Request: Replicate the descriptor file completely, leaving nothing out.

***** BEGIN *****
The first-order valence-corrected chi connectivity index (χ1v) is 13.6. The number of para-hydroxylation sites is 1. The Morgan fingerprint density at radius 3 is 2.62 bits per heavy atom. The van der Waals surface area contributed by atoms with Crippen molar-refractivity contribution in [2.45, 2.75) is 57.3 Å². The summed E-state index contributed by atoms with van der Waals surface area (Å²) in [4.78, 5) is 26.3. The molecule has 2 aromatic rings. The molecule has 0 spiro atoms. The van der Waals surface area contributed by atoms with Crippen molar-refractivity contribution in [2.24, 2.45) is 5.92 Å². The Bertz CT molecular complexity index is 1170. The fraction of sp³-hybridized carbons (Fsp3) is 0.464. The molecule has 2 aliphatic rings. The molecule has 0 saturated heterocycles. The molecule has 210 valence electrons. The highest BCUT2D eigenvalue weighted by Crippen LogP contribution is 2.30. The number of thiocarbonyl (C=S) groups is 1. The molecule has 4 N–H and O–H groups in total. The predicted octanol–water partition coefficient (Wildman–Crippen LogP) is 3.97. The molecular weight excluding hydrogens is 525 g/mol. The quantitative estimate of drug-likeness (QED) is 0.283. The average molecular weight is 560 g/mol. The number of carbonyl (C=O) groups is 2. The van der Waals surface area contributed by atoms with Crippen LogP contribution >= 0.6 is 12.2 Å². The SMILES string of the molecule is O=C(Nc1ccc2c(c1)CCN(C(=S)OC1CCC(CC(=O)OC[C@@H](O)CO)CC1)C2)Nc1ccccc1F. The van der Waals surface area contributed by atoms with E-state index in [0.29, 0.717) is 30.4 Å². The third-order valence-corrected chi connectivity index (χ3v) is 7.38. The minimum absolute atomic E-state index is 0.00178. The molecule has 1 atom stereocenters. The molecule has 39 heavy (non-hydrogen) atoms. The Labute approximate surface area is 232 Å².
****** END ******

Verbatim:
The first-order valence-corrected chi connectivity index (χ1v) is 13.6. The number of para-hydroxylation sites is 1. The Morgan fingerprint density at radius 3 is 2.62 bits per heavy atom. The van der Waals surface area contributed by atoms with Crippen molar-refractivity contribution in [2.45, 2.75) is 57.3 Å². The summed E-state index contributed by atoms with van der Waals surface area (Å²) in [4.78, 5) is 26.3. The molecule has 2 aromatic rings. The molecule has 0 spiro atoms. The van der Waals surface area contributed by atoms with Crippen molar-refractivity contribution in [2.24, 2.45) is 5.92 Å². The Bertz CT molecular complexity index is 1170. The fraction of sp³-hybridized carbons (Fsp3) is 0.464. The molecule has 2 aliphatic rings. The molecule has 0 saturated heterocycles. The molecule has 210 valence electrons. The highest BCUT2D eigenvalue weighted by Crippen LogP contribution is 2.30. The number of thiocarbonyl (C=S) groups is 1. The molecule has 4 N–H and O–H groups in total. The predicted octanol–water partition coefficient (Wildman–Crippen LogP) is 3.97. The molecular weight excluding hydrogens is 525 g/mol. The quantitative estimate of drug-likeness (QED) is 0.283. The average molecular weight is 560 g/mol. The number of carbonyl (C=O) groups is 2. The van der Waals surface area contributed by atoms with Crippen LogP contribution >= 0.6 is 12.2 Å². The SMILES string of the molecule is O=C(Nc1ccc2c(c1)CCN(C(=S)OC1CCC(CC(=O)OC[C@@H](O)CO)CC1)C2)Nc1ccccc1F. The van der Waals surface area contributed by atoms with E-state index in [0.29, 0.717) is 30.4 Å². The third-order valence-corrected chi connectivity index (χ3v) is 7.38. The minimum absolute atomic E-state index is 0.00178. The molecule has 1 atom stereocenters. The molecule has 39 heavy (non-hydrogen) atoms. The Labute approximate surface area is 232 Å².